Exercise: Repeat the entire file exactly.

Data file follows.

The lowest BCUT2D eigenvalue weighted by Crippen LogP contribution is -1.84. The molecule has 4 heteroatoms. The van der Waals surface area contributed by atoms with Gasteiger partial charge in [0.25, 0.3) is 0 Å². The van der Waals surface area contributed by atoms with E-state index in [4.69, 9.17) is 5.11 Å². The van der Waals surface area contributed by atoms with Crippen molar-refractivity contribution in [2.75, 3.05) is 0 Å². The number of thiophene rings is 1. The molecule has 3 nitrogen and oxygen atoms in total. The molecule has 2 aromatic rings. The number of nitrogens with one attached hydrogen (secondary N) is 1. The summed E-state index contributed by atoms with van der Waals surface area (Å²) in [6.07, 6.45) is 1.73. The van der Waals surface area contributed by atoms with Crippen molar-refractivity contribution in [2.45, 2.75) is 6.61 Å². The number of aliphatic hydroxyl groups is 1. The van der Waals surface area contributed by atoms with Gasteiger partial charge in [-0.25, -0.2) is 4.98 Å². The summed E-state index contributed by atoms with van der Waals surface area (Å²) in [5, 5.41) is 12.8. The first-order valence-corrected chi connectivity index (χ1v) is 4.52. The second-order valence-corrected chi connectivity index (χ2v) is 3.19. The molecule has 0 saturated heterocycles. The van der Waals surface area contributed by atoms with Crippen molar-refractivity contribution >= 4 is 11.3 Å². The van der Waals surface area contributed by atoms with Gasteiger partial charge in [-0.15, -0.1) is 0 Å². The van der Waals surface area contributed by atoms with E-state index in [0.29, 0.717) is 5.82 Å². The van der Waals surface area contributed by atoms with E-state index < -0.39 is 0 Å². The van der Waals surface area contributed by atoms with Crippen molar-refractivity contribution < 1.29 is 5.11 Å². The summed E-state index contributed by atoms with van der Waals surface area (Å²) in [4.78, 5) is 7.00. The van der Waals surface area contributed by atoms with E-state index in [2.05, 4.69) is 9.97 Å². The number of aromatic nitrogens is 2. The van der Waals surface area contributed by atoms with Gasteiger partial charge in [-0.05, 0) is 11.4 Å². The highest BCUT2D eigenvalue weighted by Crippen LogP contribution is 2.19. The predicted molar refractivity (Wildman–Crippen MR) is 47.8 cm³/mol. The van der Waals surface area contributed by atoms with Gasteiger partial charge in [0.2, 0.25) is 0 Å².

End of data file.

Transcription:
The lowest BCUT2D eigenvalue weighted by Crippen LogP contribution is -1.84. The molecule has 4 heteroatoms. The van der Waals surface area contributed by atoms with Gasteiger partial charge in [0.25, 0.3) is 0 Å². The van der Waals surface area contributed by atoms with E-state index in [4.69, 9.17) is 5.11 Å². The van der Waals surface area contributed by atoms with Crippen molar-refractivity contribution in [2.75, 3.05) is 0 Å². The number of thiophene rings is 1. The molecule has 3 nitrogen and oxygen atoms in total. The molecule has 2 aromatic rings. The number of nitrogens with one attached hydrogen (secondary N) is 1. The summed E-state index contributed by atoms with van der Waals surface area (Å²) in [6.07, 6.45) is 1.73. The van der Waals surface area contributed by atoms with Crippen molar-refractivity contribution in [2.45, 2.75) is 6.61 Å². The number of aliphatic hydroxyl groups is 1. The van der Waals surface area contributed by atoms with Gasteiger partial charge in [-0.25, -0.2) is 4.98 Å². The summed E-state index contributed by atoms with van der Waals surface area (Å²) in [5, 5.41) is 12.8. The first-order valence-corrected chi connectivity index (χ1v) is 4.52. The second-order valence-corrected chi connectivity index (χ2v) is 3.19. The molecule has 0 saturated heterocycles. The van der Waals surface area contributed by atoms with Crippen molar-refractivity contribution >= 4 is 11.3 Å². The van der Waals surface area contributed by atoms with Gasteiger partial charge in [-0.15, -0.1) is 0 Å². The van der Waals surface area contributed by atoms with E-state index in [0.29, 0.717) is 5.82 Å². The van der Waals surface area contributed by atoms with E-state index < -0.39 is 0 Å². The van der Waals surface area contributed by atoms with Crippen molar-refractivity contribution < 1.29 is 5.11 Å². The summed E-state index contributed by atoms with van der Waals surface area (Å²) in [4.78, 5) is 7.00. The van der Waals surface area contributed by atoms with E-state index in [2.05, 4.69) is 9.97 Å². The number of aromatic nitrogens is 2. The van der Waals surface area contributed by atoms with Gasteiger partial charge in [-0.05, 0) is 11.4 Å². The highest BCUT2D eigenvalue weighted by Crippen LogP contribution is 2.19. The predicted molar refractivity (Wildman–Crippen MR) is 47.8 cm³/mol. The van der Waals surface area contributed by atoms with Gasteiger partial charge in [0.2, 0.25) is 0 Å².